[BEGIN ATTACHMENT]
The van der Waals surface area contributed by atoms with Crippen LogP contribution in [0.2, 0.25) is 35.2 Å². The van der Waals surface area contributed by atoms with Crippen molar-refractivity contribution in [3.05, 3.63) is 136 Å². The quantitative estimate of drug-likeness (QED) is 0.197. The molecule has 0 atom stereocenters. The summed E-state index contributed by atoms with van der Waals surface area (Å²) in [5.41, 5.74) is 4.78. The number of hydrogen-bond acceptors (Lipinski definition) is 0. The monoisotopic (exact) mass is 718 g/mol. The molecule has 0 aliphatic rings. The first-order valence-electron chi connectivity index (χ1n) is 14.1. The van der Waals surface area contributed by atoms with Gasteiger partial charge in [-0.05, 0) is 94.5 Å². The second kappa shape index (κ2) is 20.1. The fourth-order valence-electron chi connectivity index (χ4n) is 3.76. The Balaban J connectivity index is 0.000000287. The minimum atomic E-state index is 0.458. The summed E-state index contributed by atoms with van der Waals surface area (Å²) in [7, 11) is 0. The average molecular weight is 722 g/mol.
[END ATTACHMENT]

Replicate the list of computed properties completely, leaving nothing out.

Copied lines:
The van der Waals surface area contributed by atoms with Crippen LogP contribution in [0.2, 0.25) is 35.2 Å². The van der Waals surface area contributed by atoms with Crippen molar-refractivity contribution in [3.05, 3.63) is 136 Å². The quantitative estimate of drug-likeness (QED) is 0.197. The molecule has 0 atom stereocenters. The summed E-state index contributed by atoms with van der Waals surface area (Å²) in [5.41, 5.74) is 4.78. The number of hydrogen-bond acceptors (Lipinski definition) is 0. The monoisotopic (exact) mass is 718 g/mol. The molecule has 0 aliphatic rings. The first-order valence-electron chi connectivity index (χ1n) is 14.1. The van der Waals surface area contributed by atoms with Gasteiger partial charge in [-0.05, 0) is 94.5 Å². The second kappa shape index (κ2) is 20.1. The fourth-order valence-electron chi connectivity index (χ4n) is 3.76. The Balaban J connectivity index is 0.000000287. The minimum atomic E-state index is 0.458. The summed E-state index contributed by atoms with van der Waals surface area (Å²) in [7, 11) is 0. The average molecular weight is 722 g/mol.